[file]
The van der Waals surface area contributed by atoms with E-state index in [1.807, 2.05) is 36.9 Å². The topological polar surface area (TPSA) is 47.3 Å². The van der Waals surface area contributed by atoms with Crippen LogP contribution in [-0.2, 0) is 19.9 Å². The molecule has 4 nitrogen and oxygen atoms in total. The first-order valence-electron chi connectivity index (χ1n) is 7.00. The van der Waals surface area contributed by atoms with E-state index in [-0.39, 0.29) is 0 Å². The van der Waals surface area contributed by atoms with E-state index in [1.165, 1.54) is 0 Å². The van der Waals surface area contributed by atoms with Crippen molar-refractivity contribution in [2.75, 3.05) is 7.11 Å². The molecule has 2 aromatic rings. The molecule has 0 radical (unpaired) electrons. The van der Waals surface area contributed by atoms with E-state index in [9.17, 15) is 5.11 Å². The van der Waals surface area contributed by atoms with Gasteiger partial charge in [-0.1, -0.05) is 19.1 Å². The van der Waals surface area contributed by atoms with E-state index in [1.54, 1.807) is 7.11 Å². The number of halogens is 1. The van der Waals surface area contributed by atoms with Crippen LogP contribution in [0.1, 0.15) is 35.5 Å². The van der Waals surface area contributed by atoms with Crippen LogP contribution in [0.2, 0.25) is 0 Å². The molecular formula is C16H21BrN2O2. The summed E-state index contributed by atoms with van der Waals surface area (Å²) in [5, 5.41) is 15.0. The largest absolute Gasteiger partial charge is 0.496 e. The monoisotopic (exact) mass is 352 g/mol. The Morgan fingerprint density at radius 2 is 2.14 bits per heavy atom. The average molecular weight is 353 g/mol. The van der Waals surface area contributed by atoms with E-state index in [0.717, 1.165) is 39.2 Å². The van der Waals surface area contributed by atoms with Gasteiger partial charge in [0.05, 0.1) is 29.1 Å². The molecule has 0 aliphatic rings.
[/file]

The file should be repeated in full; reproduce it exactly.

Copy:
The van der Waals surface area contributed by atoms with E-state index in [1.807, 2.05) is 36.9 Å². The topological polar surface area (TPSA) is 47.3 Å². The van der Waals surface area contributed by atoms with Crippen LogP contribution in [-0.2, 0) is 19.9 Å². The molecule has 4 nitrogen and oxygen atoms in total. The first-order valence-electron chi connectivity index (χ1n) is 7.00. The van der Waals surface area contributed by atoms with E-state index in [-0.39, 0.29) is 0 Å². The van der Waals surface area contributed by atoms with E-state index in [1.165, 1.54) is 0 Å². The van der Waals surface area contributed by atoms with Crippen molar-refractivity contribution in [2.75, 3.05) is 7.11 Å². The molecule has 2 aromatic rings. The molecule has 0 radical (unpaired) electrons. The van der Waals surface area contributed by atoms with E-state index in [9.17, 15) is 5.11 Å². The van der Waals surface area contributed by atoms with Gasteiger partial charge in [-0.1, -0.05) is 19.1 Å². The van der Waals surface area contributed by atoms with E-state index in [1.54, 1.807) is 7.11 Å². The number of halogens is 1. The van der Waals surface area contributed by atoms with Crippen LogP contribution in [0.1, 0.15) is 35.5 Å². The van der Waals surface area contributed by atoms with Crippen LogP contribution in [0.2, 0.25) is 0 Å². The molecular formula is C16H21BrN2O2. The summed E-state index contributed by atoms with van der Waals surface area (Å²) in [5, 5.41) is 15.0. The largest absolute Gasteiger partial charge is 0.496 e. The monoisotopic (exact) mass is 352 g/mol. The Morgan fingerprint density at radius 2 is 2.14 bits per heavy atom. The average molecular weight is 353 g/mol. The van der Waals surface area contributed by atoms with E-state index in [0.717, 1.165) is 39.2 Å². The van der Waals surface area contributed by atoms with Gasteiger partial charge in [0.05, 0.1) is 29.1 Å². The molecule has 0 aliphatic rings.